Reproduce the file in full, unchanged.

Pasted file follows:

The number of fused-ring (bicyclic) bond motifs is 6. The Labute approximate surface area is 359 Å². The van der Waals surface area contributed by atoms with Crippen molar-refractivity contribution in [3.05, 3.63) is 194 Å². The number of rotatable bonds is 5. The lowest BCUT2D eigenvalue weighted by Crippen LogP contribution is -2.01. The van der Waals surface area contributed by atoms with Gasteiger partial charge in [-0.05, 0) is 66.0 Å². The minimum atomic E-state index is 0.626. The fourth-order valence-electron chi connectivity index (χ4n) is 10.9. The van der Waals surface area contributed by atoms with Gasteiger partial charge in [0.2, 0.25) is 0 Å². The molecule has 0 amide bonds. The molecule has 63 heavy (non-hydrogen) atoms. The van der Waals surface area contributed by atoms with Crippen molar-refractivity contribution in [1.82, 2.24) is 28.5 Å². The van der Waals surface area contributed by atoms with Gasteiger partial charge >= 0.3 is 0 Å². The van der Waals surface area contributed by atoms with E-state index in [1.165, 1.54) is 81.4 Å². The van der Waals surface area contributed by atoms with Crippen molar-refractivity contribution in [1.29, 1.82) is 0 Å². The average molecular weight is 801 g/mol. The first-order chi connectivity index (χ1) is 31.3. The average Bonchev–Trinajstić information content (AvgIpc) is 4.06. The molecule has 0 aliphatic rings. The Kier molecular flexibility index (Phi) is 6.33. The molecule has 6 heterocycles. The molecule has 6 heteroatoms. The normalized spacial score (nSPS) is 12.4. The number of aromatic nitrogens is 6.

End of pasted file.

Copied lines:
The number of fused-ring (bicyclic) bond motifs is 6. The Labute approximate surface area is 359 Å². The van der Waals surface area contributed by atoms with Crippen molar-refractivity contribution in [3.05, 3.63) is 194 Å². The number of rotatable bonds is 5. The lowest BCUT2D eigenvalue weighted by Crippen LogP contribution is -2.01. The van der Waals surface area contributed by atoms with Gasteiger partial charge in [-0.05, 0) is 66.0 Å². The minimum atomic E-state index is 0.626. The fourth-order valence-electron chi connectivity index (χ4n) is 10.9. The van der Waals surface area contributed by atoms with Gasteiger partial charge in [0.2, 0.25) is 0 Å². The molecule has 0 amide bonds. The molecule has 63 heavy (non-hydrogen) atoms. The van der Waals surface area contributed by atoms with Crippen molar-refractivity contribution in [1.82, 2.24) is 28.5 Å². The van der Waals surface area contributed by atoms with Gasteiger partial charge >= 0.3 is 0 Å². The van der Waals surface area contributed by atoms with E-state index in [1.165, 1.54) is 81.4 Å². The van der Waals surface area contributed by atoms with Crippen molar-refractivity contribution in [1.29, 1.82) is 0 Å². The average molecular weight is 801 g/mol. The first-order chi connectivity index (χ1) is 31.3. The average Bonchev–Trinajstić information content (AvgIpc) is 4.06. The molecule has 0 aliphatic rings. The Kier molecular flexibility index (Phi) is 6.33. The molecule has 6 heterocycles. The molecule has 6 heteroatoms. The normalized spacial score (nSPS) is 12.4. The number of aromatic nitrogens is 6.